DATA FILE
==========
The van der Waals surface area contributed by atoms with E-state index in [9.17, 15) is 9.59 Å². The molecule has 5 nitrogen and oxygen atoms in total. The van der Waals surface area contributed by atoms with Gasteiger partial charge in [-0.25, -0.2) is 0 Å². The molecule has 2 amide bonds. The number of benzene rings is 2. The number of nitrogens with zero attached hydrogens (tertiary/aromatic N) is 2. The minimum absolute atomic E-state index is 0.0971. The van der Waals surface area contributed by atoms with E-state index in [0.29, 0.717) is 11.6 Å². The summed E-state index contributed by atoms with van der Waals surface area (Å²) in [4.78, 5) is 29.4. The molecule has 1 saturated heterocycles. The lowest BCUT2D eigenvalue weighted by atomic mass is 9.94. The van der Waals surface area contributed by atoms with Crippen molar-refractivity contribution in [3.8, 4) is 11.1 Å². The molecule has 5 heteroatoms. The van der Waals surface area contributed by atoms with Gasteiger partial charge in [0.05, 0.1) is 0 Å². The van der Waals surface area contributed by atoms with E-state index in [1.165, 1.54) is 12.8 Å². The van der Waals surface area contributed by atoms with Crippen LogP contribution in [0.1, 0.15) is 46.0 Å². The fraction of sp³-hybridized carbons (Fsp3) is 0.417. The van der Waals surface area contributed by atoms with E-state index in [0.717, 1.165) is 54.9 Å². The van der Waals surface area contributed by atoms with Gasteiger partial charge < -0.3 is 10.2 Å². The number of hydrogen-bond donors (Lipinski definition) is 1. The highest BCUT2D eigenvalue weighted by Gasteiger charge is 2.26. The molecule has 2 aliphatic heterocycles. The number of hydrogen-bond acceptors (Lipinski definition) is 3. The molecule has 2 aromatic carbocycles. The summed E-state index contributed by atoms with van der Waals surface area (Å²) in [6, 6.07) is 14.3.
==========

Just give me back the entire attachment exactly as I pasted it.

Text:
The van der Waals surface area contributed by atoms with E-state index in [9.17, 15) is 9.59 Å². The molecule has 5 nitrogen and oxygen atoms in total. The van der Waals surface area contributed by atoms with Gasteiger partial charge in [-0.25, -0.2) is 0 Å². The molecule has 2 amide bonds. The number of benzene rings is 2. The number of nitrogens with zero attached hydrogens (tertiary/aromatic N) is 2. The minimum absolute atomic E-state index is 0.0971. The van der Waals surface area contributed by atoms with E-state index in [0.29, 0.717) is 11.6 Å². The summed E-state index contributed by atoms with van der Waals surface area (Å²) in [4.78, 5) is 29.4. The molecule has 1 saturated heterocycles. The lowest BCUT2D eigenvalue weighted by atomic mass is 9.94. The van der Waals surface area contributed by atoms with Crippen molar-refractivity contribution in [3.8, 4) is 11.1 Å². The molecule has 5 heteroatoms. The van der Waals surface area contributed by atoms with Gasteiger partial charge in [0.05, 0.1) is 0 Å². The van der Waals surface area contributed by atoms with E-state index in [1.165, 1.54) is 12.8 Å². The van der Waals surface area contributed by atoms with Crippen LogP contribution in [0.1, 0.15) is 46.0 Å². The fraction of sp³-hybridized carbons (Fsp3) is 0.417. The van der Waals surface area contributed by atoms with E-state index in [0.717, 1.165) is 54.9 Å². The van der Waals surface area contributed by atoms with Gasteiger partial charge < -0.3 is 10.2 Å². The number of hydrogen-bond donors (Lipinski definition) is 1. The highest BCUT2D eigenvalue weighted by Gasteiger charge is 2.26. The molecule has 2 aliphatic heterocycles. The number of hydrogen-bond acceptors (Lipinski definition) is 3. The molecule has 2 aromatic carbocycles. The summed E-state index contributed by atoms with van der Waals surface area (Å²) in [6, 6.07) is 14.3.